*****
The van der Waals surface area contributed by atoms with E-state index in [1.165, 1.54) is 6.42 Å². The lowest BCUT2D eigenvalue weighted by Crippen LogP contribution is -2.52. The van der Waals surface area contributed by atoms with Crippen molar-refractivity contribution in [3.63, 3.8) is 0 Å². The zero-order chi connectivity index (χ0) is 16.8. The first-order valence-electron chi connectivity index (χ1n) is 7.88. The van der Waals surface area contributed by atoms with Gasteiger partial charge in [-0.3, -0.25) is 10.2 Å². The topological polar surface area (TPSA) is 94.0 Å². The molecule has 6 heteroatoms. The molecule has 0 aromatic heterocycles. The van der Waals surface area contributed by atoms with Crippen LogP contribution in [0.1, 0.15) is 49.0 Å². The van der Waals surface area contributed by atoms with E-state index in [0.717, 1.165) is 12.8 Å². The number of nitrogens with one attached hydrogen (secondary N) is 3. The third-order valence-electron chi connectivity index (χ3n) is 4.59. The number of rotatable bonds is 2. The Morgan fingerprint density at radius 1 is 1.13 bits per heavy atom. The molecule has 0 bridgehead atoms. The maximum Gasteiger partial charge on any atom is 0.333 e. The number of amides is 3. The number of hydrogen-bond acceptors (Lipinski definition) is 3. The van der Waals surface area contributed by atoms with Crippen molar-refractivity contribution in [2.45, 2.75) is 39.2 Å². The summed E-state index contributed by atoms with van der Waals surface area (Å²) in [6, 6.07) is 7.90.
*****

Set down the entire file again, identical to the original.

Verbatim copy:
The van der Waals surface area contributed by atoms with E-state index in [1.165, 1.54) is 6.42 Å². The lowest BCUT2D eigenvalue weighted by Crippen LogP contribution is -2.52. The van der Waals surface area contributed by atoms with Crippen molar-refractivity contribution in [3.63, 3.8) is 0 Å². The zero-order chi connectivity index (χ0) is 16.8. The first-order valence-electron chi connectivity index (χ1n) is 7.88. The van der Waals surface area contributed by atoms with Gasteiger partial charge in [-0.3, -0.25) is 10.2 Å². The topological polar surface area (TPSA) is 94.0 Å². The molecule has 6 heteroatoms. The molecule has 0 aromatic heterocycles. The van der Waals surface area contributed by atoms with Crippen LogP contribution in [0.1, 0.15) is 49.0 Å². The van der Waals surface area contributed by atoms with E-state index in [0.717, 1.165) is 12.8 Å². The number of nitrogens with one attached hydrogen (secondary N) is 3. The third-order valence-electron chi connectivity index (χ3n) is 4.59. The number of rotatable bonds is 2. The Morgan fingerprint density at radius 1 is 1.13 bits per heavy atom. The molecule has 0 bridgehead atoms. The maximum Gasteiger partial charge on any atom is 0.333 e. The number of amides is 3. The number of hydrogen-bond acceptors (Lipinski definition) is 3. The van der Waals surface area contributed by atoms with Crippen molar-refractivity contribution in [2.45, 2.75) is 39.2 Å². The summed E-state index contributed by atoms with van der Waals surface area (Å²) in [6, 6.07) is 7.90.